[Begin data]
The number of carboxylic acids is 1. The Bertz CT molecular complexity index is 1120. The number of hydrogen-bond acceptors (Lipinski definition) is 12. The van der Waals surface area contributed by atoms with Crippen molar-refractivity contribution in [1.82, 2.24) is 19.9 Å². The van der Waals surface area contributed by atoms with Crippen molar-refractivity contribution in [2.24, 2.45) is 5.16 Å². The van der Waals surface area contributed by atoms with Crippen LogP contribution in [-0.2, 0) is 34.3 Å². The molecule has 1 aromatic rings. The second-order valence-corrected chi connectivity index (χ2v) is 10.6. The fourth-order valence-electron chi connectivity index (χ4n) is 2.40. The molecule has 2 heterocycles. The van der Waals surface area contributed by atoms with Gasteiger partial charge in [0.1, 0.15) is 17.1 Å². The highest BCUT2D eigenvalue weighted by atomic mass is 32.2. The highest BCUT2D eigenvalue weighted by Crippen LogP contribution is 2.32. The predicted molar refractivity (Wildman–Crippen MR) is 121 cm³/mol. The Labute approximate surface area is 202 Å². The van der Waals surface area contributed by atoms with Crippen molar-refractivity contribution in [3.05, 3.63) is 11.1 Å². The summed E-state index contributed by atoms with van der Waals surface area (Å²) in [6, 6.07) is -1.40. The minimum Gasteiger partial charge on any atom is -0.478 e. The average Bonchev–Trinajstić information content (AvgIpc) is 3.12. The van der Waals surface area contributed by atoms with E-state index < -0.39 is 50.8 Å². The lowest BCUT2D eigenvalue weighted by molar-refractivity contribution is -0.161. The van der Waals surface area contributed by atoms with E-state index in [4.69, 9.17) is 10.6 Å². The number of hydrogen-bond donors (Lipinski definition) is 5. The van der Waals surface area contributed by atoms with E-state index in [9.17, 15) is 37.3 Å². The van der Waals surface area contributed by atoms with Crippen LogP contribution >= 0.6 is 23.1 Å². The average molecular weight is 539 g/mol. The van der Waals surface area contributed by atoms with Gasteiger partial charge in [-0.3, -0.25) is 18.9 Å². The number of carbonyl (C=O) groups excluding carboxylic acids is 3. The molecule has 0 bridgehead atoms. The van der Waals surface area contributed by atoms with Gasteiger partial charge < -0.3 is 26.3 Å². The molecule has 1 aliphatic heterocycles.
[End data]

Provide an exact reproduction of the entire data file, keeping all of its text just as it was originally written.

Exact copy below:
The number of carboxylic acids is 1. The Bertz CT molecular complexity index is 1120. The number of hydrogen-bond acceptors (Lipinski definition) is 12. The van der Waals surface area contributed by atoms with Crippen molar-refractivity contribution in [1.82, 2.24) is 19.9 Å². The van der Waals surface area contributed by atoms with Crippen molar-refractivity contribution in [2.24, 2.45) is 5.16 Å². The van der Waals surface area contributed by atoms with Crippen LogP contribution in [-0.2, 0) is 34.3 Å². The molecule has 1 aromatic rings. The second-order valence-corrected chi connectivity index (χ2v) is 10.6. The fourth-order valence-electron chi connectivity index (χ4n) is 2.40. The molecule has 2 heterocycles. The van der Waals surface area contributed by atoms with Gasteiger partial charge in [0.1, 0.15) is 17.1 Å². The highest BCUT2D eigenvalue weighted by atomic mass is 32.2. The highest BCUT2D eigenvalue weighted by Crippen LogP contribution is 2.32. The predicted molar refractivity (Wildman–Crippen MR) is 121 cm³/mol. The Labute approximate surface area is 202 Å². The van der Waals surface area contributed by atoms with Crippen molar-refractivity contribution in [3.05, 3.63) is 11.1 Å². The summed E-state index contributed by atoms with van der Waals surface area (Å²) in [6, 6.07) is -1.40. The minimum Gasteiger partial charge on any atom is -0.478 e. The average Bonchev–Trinajstić information content (AvgIpc) is 3.12. The van der Waals surface area contributed by atoms with E-state index < -0.39 is 50.8 Å². The lowest BCUT2D eigenvalue weighted by molar-refractivity contribution is -0.161. The van der Waals surface area contributed by atoms with E-state index in [4.69, 9.17) is 10.6 Å². The number of hydrogen-bond donors (Lipinski definition) is 5. The van der Waals surface area contributed by atoms with E-state index in [9.17, 15) is 37.3 Å². The van der Waals surface area contributed by atoms with Crippen LogP contribution >= 0.6 is 23.1 Å². The average molecular weight is 539 g/mol. The van der Waals surface area contributed by atoms with Gasteiger partial charge in [-0.3, -0.25) is 18.9 Å². The number of carbonyl (C=O) groups excluding carboxylic acids is 3. The molecule has 0 bridgehead atoms. The van der Waals surface area contributed by atoms with Gasteiger partial charge < -0.3 is 26.3 Å². The molecule has 1 aliphatic heterocycles.